Associations between COVID-19 alcohol policy restrictions and alcohol sales in British Columbia: variation by area-based deprivation level

James M. Clay, Fariha Alam, Jinhui Zhao, Sam Churchill, Timothy Naimi, Tim Stockwell

Research output: Contribution to journalArticlepeer-review


Objective: Government alcohol sales data were used to investigate associations between estimates of per capita age 15+ alcohol consumption, policy restrictiveness, and area-level deprivation.

Method: We analyzed weekly consumption data (expressed as per capita age 15+ Canadian standard drinks [13.45 g of pure ethanol]) collected from all 89 local health areas in British Columbia, Canada, between April 2017 and April 2021. Our analyses were stratified by outlet type (total, on-premise, and off-premise). Our intervention was alcohol policy restrictiveness (operationalized by the Restrictiveness of Alcohol Policy Index), and our moderator was area-level deprivation (Canadian Index of Multiple Deprivation). The Restrictiveness of Alcohol Policy Index included hours of trading, the number of people permitted on site for on-premise venues, the proportion of outlets in operation, and the extent of permissible home delivery.

Results: Higher policy restrictiveness was associated with decreased consumption across all outlet types (ps < .001): when the most restrictive policies were implemented, consumption was reduced by 9% and 100% in off- and on-premise outlets, respectively. Area-based deprivation level modified the effect of policy restriction on per capita alcohol consumption (ps < .007): for total and off-premise consumption, the decrease was greatest among more economically deprived areas (ps < .001); for on-premise outlets, areas with a high proportion of racial and ethnic minorities increased their consumption (ps < .001).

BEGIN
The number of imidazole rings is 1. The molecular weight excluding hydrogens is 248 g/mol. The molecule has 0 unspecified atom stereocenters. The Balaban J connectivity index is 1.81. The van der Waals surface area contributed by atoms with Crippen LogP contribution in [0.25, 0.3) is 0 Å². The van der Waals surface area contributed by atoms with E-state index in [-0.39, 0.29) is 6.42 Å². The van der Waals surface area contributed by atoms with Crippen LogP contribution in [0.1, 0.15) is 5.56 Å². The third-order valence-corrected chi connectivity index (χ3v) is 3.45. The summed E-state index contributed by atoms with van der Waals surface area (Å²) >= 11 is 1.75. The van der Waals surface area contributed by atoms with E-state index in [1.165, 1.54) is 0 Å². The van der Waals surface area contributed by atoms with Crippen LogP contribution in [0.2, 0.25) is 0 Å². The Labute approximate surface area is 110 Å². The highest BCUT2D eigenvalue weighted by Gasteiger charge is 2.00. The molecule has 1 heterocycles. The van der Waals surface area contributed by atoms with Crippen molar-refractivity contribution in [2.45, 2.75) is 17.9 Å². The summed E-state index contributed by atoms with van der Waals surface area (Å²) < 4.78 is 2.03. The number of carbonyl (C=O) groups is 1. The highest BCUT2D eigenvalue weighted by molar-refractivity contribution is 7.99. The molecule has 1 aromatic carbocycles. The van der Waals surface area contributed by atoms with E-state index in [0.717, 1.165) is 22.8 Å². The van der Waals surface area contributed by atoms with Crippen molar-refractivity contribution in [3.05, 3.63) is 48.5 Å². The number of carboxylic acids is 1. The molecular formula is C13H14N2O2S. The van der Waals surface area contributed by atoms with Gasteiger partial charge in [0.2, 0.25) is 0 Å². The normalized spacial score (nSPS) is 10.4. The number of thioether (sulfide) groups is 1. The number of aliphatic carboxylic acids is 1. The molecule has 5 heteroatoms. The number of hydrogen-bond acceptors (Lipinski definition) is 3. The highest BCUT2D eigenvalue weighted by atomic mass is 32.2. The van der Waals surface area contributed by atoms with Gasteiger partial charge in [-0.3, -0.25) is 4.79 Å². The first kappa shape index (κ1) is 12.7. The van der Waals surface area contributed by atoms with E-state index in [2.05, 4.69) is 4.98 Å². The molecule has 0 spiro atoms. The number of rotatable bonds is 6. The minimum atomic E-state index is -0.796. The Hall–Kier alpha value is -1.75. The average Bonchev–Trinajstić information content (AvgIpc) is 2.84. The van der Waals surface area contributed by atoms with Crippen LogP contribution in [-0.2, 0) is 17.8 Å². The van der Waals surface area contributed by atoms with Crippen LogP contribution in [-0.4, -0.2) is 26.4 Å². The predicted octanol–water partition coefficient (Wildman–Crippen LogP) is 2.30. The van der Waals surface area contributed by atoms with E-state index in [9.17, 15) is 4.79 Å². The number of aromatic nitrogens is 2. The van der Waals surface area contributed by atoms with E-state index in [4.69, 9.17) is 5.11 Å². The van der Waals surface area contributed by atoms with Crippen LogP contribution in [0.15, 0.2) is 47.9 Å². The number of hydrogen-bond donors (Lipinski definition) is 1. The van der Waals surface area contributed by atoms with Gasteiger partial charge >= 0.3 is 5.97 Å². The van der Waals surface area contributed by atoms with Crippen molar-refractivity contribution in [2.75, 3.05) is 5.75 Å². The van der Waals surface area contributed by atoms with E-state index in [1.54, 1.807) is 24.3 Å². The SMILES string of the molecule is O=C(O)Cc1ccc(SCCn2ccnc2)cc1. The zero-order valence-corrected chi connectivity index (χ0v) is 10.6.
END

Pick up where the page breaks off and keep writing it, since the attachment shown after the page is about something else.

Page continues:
Conclusions: Alcohol-specific policy restrictions implemented in response to the COVID-19 pandemic were associated with reduced consumption. However, the magnitude and direction of change was moderated by area-based deprivation level, albeit inconsistently across various deprivation measures.
Original languageEnglish
Pages (from-to)424-433
JournalJournal of Studies on Alcohol and Drugs
Issue number3
Publication statusPublished - 19 Jul 2023


  • COVID-19
  • alcohol
  • policy
  • deprivation
  • public health
  • SES

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